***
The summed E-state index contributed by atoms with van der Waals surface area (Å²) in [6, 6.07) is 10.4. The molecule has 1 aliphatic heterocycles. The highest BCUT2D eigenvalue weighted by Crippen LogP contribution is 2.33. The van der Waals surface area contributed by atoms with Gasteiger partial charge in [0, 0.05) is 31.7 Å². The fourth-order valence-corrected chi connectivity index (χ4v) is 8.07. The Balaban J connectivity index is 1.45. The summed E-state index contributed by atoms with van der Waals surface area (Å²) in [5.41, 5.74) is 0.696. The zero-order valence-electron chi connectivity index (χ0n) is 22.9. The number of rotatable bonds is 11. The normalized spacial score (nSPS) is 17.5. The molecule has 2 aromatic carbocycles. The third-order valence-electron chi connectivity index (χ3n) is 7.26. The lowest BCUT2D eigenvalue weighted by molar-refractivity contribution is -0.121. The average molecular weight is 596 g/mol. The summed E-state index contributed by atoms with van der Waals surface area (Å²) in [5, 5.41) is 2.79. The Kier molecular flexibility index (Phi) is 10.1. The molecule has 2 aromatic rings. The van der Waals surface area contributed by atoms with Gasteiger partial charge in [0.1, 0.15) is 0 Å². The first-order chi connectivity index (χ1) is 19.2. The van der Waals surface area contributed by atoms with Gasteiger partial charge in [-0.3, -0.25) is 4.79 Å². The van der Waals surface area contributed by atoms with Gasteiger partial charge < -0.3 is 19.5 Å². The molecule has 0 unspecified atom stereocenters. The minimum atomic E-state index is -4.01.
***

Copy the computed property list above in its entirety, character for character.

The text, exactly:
The summed E-state index contributed by atoms with van der Waals surface area (Å²) in [6, 6.07) is 10.4. The molecule has 1 aliphatic heterocycles. The highest BCUT2D eigenvalue weighted by Crippen LogP contribution is 2.33. The van der Waals surface area contributed by atoms with Gasteiger partial charge in [0, 0.05) is 31.7 Å². The fourth-order valence-corrected chi connectivity index (χ4v) is 8.07. The Balaban J connectivity index is 1.45. The summed E-state index contributed by atoms with van der Waals surface area (Å²) in [5.41, 5.74) is 0.696. The zero-order valence-electron chi connectivity index (χ0n) is 22.9. The number of rotatable bonds is 11. The normalized spacial score (nSPS) is 17.5. The molecule has 2 aromatic carbocycles. The third-order valence-electron chi connectivity index (χ3n) is 7.26. The lowest BCUT2D eigenvalue weighted by molar-refractivity contribution is -0.121. The average molecular weight is 596 g/mol. The summed E-state index contributed by atoms with van der Waals surface area (Å²) in [5, 5.41) is 2.79. The Kier molecular flexibility index (Phi) is 10.1. The molecule has 2 aromatic rings. The van der Waals surface area contributed by atoms with Gasteiger partial charge in [0.1, 0.15) is 0 Å². The first-order chi connectivity index (χ1) is 19.2. The van der Waals surface area contributed by atoms with Gasteiger partial charge in [-0.3, -0.25) is 4.79 Å². The van der Waals surface area contributed by atoms with Gasteiger partial charge < -0.3 is 19.5 Å². The molecule has 0 unspecified atom stereocenters. The minimum atomic E-state index is -4.01.